The latest thing in technology is wearable computers: wristbands, watches and glasses. Google has invented glasses that incorporate both a computer screen and a camera, so that we can call up information with voice commands and capture an image of something just by looking at it. Start-up companies are in the process of developing pendants, clip-ons, bracelets and patches embedded with sensors that connect to your smartphone.

They can even measure what’s going on with your body, which can be helpful when doing vigorous exercise. We already have "talking shoes," containing a tiny computer, sensors, speakers and a Bluetooth wireless controller, that harangue the wearer when he or she isn’t moving fast enough.

In the March 22nd edition of the Financial Times, Chris Nuttall quotes computer analyst Sarah Rotman Epps as saying, "They unlock a domain of data that was previously inaccessible: data about the body. And that has unlimited potential.

"If you think about other domains and what we’ve been able to do–such as shopping or maps data–once something is mapped, you can create products and services around it, and so we’re only just scratching the surface with body-generated data that’s captured by these wearable devices."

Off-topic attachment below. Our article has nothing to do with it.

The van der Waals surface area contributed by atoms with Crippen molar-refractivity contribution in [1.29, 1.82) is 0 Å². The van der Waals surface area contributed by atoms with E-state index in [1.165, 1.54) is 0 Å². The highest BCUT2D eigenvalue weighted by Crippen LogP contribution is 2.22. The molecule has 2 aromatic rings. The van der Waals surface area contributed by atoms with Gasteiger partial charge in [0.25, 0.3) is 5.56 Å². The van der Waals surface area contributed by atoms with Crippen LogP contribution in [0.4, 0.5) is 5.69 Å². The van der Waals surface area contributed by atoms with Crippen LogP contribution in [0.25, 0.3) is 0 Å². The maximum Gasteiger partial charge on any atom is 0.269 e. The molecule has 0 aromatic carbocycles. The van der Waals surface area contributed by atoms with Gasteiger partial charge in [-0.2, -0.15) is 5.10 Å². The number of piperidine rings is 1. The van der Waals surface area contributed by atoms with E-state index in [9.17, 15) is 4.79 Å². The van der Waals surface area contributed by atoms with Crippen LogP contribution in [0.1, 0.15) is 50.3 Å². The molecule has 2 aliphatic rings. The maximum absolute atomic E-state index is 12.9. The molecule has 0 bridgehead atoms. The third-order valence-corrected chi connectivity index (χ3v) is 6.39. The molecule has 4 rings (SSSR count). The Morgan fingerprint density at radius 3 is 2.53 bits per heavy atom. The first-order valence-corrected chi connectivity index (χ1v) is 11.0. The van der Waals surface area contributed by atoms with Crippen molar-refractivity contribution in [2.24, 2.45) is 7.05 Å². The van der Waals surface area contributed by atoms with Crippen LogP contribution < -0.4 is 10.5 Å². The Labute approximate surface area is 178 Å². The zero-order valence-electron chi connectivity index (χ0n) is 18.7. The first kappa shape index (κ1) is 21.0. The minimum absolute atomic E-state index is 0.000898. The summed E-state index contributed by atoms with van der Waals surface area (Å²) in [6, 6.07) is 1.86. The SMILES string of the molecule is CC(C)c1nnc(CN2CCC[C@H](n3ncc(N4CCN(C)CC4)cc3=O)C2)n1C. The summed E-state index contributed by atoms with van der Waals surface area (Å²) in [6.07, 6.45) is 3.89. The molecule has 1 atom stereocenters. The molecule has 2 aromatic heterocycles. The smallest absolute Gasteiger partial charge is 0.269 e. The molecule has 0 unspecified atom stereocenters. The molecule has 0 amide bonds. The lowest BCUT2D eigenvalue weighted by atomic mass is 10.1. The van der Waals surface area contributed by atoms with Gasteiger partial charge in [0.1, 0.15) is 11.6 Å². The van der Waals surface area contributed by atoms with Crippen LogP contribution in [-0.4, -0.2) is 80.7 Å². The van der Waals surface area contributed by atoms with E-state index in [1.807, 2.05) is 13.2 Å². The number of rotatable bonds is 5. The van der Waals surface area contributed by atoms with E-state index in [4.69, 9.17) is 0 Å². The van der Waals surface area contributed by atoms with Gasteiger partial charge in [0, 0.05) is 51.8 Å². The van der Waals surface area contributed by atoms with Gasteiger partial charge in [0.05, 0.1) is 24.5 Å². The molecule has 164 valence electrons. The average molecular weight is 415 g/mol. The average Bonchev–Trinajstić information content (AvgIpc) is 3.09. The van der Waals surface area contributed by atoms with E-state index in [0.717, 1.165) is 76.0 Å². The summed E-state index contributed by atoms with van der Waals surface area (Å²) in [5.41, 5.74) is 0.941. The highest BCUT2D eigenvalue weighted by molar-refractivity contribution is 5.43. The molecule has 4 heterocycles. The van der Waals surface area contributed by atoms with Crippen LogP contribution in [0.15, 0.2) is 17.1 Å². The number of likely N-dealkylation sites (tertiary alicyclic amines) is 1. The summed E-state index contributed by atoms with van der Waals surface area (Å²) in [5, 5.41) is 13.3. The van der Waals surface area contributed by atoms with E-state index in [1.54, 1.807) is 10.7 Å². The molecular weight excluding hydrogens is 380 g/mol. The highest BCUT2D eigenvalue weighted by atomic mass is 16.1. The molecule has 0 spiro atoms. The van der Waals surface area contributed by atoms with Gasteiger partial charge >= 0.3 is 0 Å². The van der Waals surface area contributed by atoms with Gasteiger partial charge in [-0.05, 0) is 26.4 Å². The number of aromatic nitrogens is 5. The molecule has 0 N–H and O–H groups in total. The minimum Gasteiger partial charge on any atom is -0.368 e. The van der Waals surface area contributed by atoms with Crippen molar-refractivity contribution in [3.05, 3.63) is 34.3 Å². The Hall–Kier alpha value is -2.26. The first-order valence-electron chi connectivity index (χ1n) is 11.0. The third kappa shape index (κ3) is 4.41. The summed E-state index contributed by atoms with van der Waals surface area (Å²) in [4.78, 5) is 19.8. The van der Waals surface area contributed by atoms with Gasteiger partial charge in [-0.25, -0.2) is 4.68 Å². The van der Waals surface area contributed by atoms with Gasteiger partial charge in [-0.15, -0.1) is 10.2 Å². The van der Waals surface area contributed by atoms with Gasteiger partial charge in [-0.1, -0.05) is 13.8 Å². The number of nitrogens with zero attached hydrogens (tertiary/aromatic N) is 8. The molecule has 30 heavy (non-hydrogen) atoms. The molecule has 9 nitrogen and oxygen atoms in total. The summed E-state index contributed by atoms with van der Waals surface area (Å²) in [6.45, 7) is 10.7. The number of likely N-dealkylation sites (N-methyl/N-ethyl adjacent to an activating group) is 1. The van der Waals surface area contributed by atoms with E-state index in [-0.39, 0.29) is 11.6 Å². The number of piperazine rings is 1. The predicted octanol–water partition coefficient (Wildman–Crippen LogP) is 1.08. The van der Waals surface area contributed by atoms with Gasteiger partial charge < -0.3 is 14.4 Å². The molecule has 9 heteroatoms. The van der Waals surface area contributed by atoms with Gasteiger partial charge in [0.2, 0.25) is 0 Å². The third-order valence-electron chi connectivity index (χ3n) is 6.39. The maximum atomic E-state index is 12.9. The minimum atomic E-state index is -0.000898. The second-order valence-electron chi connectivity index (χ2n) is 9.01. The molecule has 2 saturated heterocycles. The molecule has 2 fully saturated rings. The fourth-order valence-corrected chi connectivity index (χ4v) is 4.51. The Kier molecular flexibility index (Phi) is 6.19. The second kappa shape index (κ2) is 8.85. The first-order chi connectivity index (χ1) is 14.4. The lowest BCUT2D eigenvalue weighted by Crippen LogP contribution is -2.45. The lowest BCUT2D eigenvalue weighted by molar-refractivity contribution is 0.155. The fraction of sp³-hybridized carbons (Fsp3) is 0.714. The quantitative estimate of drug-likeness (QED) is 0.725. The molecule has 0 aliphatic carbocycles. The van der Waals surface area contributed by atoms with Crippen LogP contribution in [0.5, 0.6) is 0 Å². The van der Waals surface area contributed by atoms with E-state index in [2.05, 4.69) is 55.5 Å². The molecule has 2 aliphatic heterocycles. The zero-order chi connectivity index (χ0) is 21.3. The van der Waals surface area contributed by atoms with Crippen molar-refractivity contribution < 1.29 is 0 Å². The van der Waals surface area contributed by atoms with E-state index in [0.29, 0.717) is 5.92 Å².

But more available technology means more chances for identity theft. Nuttall quotes technology researcher Justin Rattner as saying, "As we sense in real time more and more about the individual, such as moods and behavior, we need to provide near absolute guarantees that the information will not be subject to theft or attack, down to the silicon melting and still not giving up its data." Otherwise, you could unknowingly walk past someone who could steal all your data using HIS eye glasses!

On BBC News, Jason Palmer reports that it’s easy to identify a cell phone user from just a few pieces of location information, and human mobility patterns are so predictable that it’s possible to identify a user from only four data points. Whenever a cell phone is on, its connection to the network means its position and movement can be plotted. because every cell phone contains a G.P.S. device. This data are of great value to advertisers and service providers, but also, for example, to people who plan shopping centers or emergency services.

The newest idea? Technology you can INGEST! Companies are developing pills with chips inside that communicate with a smartphone app as they pass through the body, reporting on the health of our internal organs and perhaps searching for signs of cancer. Could this replace diagnostic tests like mammograms? Could we "poop" the pill out if we decide we don’t want it anymore? As Nuttall says, "This may ultimately prove too hard to swallow."

We’ve got lots of good things for you to swallow at our Nashville Symposium, because your ticket price includes breakfast Saturday and Sunday and lunch on Saturday, not to mention some of the most dynamic speakers you can hear, who will each present TWO talks!

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